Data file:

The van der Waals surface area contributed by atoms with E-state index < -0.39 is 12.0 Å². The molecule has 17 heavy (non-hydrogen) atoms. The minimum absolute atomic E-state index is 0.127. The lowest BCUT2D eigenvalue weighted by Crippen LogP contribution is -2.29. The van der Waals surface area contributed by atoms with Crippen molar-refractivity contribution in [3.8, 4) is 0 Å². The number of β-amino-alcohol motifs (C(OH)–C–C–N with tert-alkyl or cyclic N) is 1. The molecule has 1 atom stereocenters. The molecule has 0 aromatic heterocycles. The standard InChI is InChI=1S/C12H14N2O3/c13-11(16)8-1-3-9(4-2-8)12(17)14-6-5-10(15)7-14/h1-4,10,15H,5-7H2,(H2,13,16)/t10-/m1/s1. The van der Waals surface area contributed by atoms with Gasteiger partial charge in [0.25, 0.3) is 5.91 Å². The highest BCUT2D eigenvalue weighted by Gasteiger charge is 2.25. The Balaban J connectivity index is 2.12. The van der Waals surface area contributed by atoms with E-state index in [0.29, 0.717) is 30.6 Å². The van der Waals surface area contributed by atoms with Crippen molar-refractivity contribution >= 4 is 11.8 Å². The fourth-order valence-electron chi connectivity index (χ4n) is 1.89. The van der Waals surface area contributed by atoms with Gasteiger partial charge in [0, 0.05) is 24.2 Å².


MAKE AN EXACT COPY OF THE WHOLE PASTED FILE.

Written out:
The van der Waals surface area contributed by atoms with E-state index < -0.39 is 12.0 Å². The molecule has 17 heavy (non-hydrogen) atoms. The minimum absolute atomic E-state index is 0.127. The lowest BCUT2D eigenvalue weighted by Crippen LogP contribution is -2.29. The van der Waals surface area contributed by atoms with Crippen molar-refractivity contribution in [3.8, 4) is 0 Å². The number of β-amino-alcohol motifs (C(OH)–C–C–N with tert-alkyl or cyclic N) is 1. The molecule has 1 atom stereocenters. The molecule has 0 aromatic heterocycles. The standard InChI is InChI=1S/C12H14N2O3/c13-11(16)8-1-3-9(4-2-8)12(17)14-6-5-10(15)7-14/h1-4,10,15H,5-7H2,(H2,13,16)/t10-/m1/s1. The van der Waals surface area contributed by atoms with Gasteiger partial charge in [0.25, 0.3) is 5.91 Å². The highest BCUT2D eigenvalue weighted by Gasteiger charge is 2.25. The Balaban J connectivity index is 2.12. The van der Waals surface area contributed by atoms with E-state index in [0.29, 0.717) is 30.6 Å². The van der Waals surface area contributed by atoms with Crippen molar-refractivity contribution >= 4 is 11.8 Å². The fourth-order valence-electron chi connectivity index (χ4n) is 1.89. The van der Waals surface area contributed by atoms with Gasteiger partial charge in [0, 0.05) is 24.2 Å².